Eight months after arriving at The News-Review in February 1993, I wrote a story that accompanied a photograph of a dead skunk in the middle of Garden Valley Road, a yellow stripe down its backside.
A Douglas County public works official explained it didn’t make sense to stop and scrape the animal off the road. It was easier to keep the paint truck moving and later remove the animal and leave several inches of the center line unpainted.
Readers came unglued and submitted dozens of angry letters to the editor. One woman said she hoped she never fainted on the road lest she get painted with a stripe.
That’s one of many memories I will carry with me as I leave today after 20 years with The News-Review. I have accepted a position covering police and courts with the Idaho Statesman in Boise, the Gem State’s largest newspaper.
Riddle resident Jim Stone didn’t need me to introduce myself when he was presented the French Legion of Honor in 2011 for helping liberate France during World War II. We had never met, but Stone said he knew I had grown up in Emmett, Idaho, 30 miles north of Boise, from a column I had written years earlier.
Stone, who served in the U.S. Army during World War II and who later spent 18 years in the Air Force, grew up in Bonners Ferry in northern Idaho. Even though he’s nearly 90, he still has a great memory.
It’s people such as him that I’ll miss. Idleyld Park resident Frank Moore, who recently left for Normandy on a trip to fish the areas he served in during World War II, always treated me like I was someone important, even though he was distinguished as a soldier, as one of the foremost fly-fishing experts on the North Umpqua River and as the founder of the Steamboat Inn.
I’ll miss Ron Beamer, who seemingly attends every Roseburg High School sporting event with a group of friends dubbed the Beam Team. Beamer played first base for the Lockwood Motors team that played in the 1956 American Legion World Series. He’s counseled generations of Roseburg athletes to anticipate what’s going to happen in a game rather than reacting to a play, a lesson he learned from Lockwood coach Billy Harper.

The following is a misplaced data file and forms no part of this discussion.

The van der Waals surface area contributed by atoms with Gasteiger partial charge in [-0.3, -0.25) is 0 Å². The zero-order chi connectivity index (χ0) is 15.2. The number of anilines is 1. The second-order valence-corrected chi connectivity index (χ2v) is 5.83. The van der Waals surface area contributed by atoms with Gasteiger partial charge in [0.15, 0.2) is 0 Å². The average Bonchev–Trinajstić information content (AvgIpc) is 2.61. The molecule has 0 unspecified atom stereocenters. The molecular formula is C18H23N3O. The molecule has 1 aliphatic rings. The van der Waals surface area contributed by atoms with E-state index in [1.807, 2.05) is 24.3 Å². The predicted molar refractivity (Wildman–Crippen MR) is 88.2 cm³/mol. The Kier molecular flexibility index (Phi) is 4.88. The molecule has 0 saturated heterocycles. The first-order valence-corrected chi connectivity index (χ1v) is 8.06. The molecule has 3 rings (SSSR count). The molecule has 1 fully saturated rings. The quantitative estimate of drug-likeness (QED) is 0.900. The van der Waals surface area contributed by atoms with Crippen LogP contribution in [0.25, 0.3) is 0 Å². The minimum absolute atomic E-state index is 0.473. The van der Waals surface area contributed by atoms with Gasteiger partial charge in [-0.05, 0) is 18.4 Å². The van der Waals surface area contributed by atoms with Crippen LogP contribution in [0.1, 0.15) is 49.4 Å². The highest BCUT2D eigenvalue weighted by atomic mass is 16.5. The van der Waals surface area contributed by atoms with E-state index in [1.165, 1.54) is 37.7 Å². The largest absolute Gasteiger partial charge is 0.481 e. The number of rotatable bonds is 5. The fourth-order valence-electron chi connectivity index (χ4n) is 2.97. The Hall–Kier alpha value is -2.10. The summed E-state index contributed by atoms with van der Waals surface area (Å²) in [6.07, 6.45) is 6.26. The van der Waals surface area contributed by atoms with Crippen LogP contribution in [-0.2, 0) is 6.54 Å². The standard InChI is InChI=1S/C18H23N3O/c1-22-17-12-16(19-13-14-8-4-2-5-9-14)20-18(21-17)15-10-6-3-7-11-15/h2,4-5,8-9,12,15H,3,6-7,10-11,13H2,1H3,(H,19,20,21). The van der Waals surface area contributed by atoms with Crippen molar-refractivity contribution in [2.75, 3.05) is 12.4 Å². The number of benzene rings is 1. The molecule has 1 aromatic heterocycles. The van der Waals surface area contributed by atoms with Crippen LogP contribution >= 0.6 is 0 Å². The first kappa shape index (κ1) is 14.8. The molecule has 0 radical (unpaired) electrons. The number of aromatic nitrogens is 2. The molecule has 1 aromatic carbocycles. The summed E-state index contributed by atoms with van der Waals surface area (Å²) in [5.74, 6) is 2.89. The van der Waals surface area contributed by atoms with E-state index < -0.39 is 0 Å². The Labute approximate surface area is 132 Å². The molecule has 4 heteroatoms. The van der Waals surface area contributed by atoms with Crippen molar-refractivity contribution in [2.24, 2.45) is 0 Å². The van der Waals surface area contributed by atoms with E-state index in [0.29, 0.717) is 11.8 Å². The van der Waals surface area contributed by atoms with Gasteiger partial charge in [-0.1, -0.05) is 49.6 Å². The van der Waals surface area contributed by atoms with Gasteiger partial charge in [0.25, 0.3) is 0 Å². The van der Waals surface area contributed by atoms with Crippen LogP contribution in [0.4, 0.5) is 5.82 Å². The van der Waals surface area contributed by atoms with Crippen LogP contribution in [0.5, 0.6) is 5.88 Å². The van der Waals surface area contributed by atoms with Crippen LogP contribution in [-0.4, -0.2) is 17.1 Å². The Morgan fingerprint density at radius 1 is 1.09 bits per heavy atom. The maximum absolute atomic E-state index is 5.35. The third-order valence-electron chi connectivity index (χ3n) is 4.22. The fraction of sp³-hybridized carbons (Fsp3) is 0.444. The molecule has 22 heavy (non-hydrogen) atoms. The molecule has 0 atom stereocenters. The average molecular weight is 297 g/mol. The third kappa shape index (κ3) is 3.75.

I’ll also miss a group of dedicated officials with whom I officiated football, basketball, softball and baseball games. Joey Free, Ted Wagner, Lynn Riley and Duane Taylor are among my closest friends, who I met while working high school contests.
Reporting hasn’t always been easy. Sometimes, I had to prod the county and cities to release public records they wanted to withhold. At times, I filed appeals with the Douglas County District Attorney’s Office. I won every appeal, including one that provided me with the extensive report that detailed how former Sheriff Jim Main sexually harassed several women in his department. Publishing those details led to Main’s resignation.
Covering former one-term county Commissioner Marilyn Kittelman provided years of tension. Her followers packed commissioners meetings for months as she railed against her fellow commissioners and just about every subject imaginable.
She barely survived a recall but instead of reflecting on why a large number of county residents wanted her tossed from office, she treated her 127-vote margin as a mandate for continuing her divisiveness. She was easily defeated by Susan Morgan a year later.
The timber situation hasn’t changed since I first began reporting in Roseburg. Very few trees are cut in national forests and on Oregon & California Railroad trust land anymore. Jobs lost when added environmental protections were instituted for the northern spotted owl and other protected species have never reappeared, despite assurances from the Northwest Forest Plan that logging would increase.
Oregon’s congressional delegation is working on new management plans for the O&C lands. Maybe they’ll be successful and Douglas County and other timber counties will be revitalized.
One of my most meaningful lessons came in 2002 when a Sutherlin woman called and asked how long her son had to suffer for an earlier mistake. When her son and his friend were both 17, they were convicted of having consensual sex with a 13-year-old. They were spared prison sentences but ordered to undergo sex offender treatment.
When the friend was arrested that year for violating his parole, I mentioned the other man’s name in recounting the sex abuse story. The mom said her son changed his life around and shouldn’t be forever branded because the former friend was still in trouble.
I agreed and never used his name again. I looked him up on a criminal database a couple of months ago, and he never was arrested again. As I leave town, I am celebrating his turnaround.
I’ve been impacted by so many people in Douglas County that I can’t name them all. Hopefully, you know who you are. I’ve enjoyed my time here, and I’ll never forget the Umpqua Valley, and its fine people. Thank you for allowing me to write for you.
• Reporter John Sowell, an Oregon Duck returning to hostile Boise State Bronco territory, can be reached at firstname.lastname@example.org.